These topics were discussed more or less at large, but with little variety of argument, by several other speakers, who were chielly the lords in opposition. On a division, the numbers were Contents 21, Non-contents 53. Majority against the motion, 32.

The same subject was brought before the House of Commons on April 20, by a motion from Mr. Abercrombie which was a counterpart of that of the Marquis of Wellesley. The debate which followed lowed was carried on by all the powers of eloquence on both sides of the house, but necessarily by the same arguments as had been produced in the other house. The result was a division, in which the motion was rejected by a majority of 149 to 65.

On an impartial survey of the discussions on this topic, and the circumstances leading to them, it will probably appear, that alt hough retrospective wisdom might find much to blame, yet that there existed causes for the lamented events which rendered them almost unavoidable. The plain fact seems to have been, that the allied sovereigns at Paris- found themselves in a situation which took from them the feeling of security as long as Buonaparte remained at the head of an army; and there being no medium between forcing him to a surrender of his person, and negotiating with hirn on a footing of independence, they hastily concluded a treaty which in various points was inconsiderate, and left him much power of future mischief. The unbroken attachment to him of the whole French army, and the small hold which the Bourbon government had upon the affections of the nation, rendered his return to power a matter of certainty as soon as he had effected a landing upon French ground; and it would be difficult to point out any plan by which such a man, recognized as possessing personal liberty and an imperial tide, with a large command of money, conld in any part of Europe have been restrained from access to that country.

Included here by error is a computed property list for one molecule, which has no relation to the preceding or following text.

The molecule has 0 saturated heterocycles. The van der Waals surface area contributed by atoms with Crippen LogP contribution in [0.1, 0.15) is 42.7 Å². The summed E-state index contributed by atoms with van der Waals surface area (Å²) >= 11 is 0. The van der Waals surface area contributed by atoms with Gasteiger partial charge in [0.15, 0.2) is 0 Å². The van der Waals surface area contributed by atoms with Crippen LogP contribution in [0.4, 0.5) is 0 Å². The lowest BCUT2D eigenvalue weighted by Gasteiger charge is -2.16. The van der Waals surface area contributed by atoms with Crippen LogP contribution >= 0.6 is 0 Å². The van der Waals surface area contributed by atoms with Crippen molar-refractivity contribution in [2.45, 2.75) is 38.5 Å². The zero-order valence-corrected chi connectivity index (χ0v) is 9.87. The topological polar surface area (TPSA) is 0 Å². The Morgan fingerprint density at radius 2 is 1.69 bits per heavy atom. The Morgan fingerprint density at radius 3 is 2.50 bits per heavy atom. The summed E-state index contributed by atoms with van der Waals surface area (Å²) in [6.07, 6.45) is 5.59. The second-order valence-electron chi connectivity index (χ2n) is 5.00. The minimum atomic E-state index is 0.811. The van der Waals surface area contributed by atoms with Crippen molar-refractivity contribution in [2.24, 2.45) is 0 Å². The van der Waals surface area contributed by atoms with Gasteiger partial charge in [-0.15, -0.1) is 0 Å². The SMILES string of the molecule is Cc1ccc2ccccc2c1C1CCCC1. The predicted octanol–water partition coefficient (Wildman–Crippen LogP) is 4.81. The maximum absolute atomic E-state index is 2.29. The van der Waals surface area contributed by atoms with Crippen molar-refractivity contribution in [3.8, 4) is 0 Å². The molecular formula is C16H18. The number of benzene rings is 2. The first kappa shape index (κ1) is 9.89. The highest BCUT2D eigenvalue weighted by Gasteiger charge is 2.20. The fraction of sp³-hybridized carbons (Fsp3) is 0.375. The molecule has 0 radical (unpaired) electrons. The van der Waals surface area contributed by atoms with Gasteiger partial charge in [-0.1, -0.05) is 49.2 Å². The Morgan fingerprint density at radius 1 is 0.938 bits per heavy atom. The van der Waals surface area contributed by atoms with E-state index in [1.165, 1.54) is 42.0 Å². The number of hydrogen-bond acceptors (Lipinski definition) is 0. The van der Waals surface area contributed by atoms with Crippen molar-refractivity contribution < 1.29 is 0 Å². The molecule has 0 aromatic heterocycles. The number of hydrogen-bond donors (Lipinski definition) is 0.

The treaty with America .was

another topic of, parliamentary discussion which afforded scope for the inculpation of the ministers. On April 11, Jlfr. Hart Davis rose to move an address of thanks to the Prince Regent for the treaty of peace entered into with the United States of America. He said, he believed there were few men in this country who did not agree that the war declared by America was unprovoked on our part, at the same time, that person must have singular views of the policy of Great Britain, who should think that it ought to be continued by us for the purpose of territorial aggrandisement, or from vindictive feelings. Our sole object was to resist aggression, and to support our maritime rights. We had gloriously defended Canada, had surrendered no rights, and had made a peace in the spirit of peace, which would open again a wide field for the commerce and manufactures of this courrtry. He concluded his speech with a motion for an address expressing perfect satisfaction with the arrangement by which the negociation had been terminated.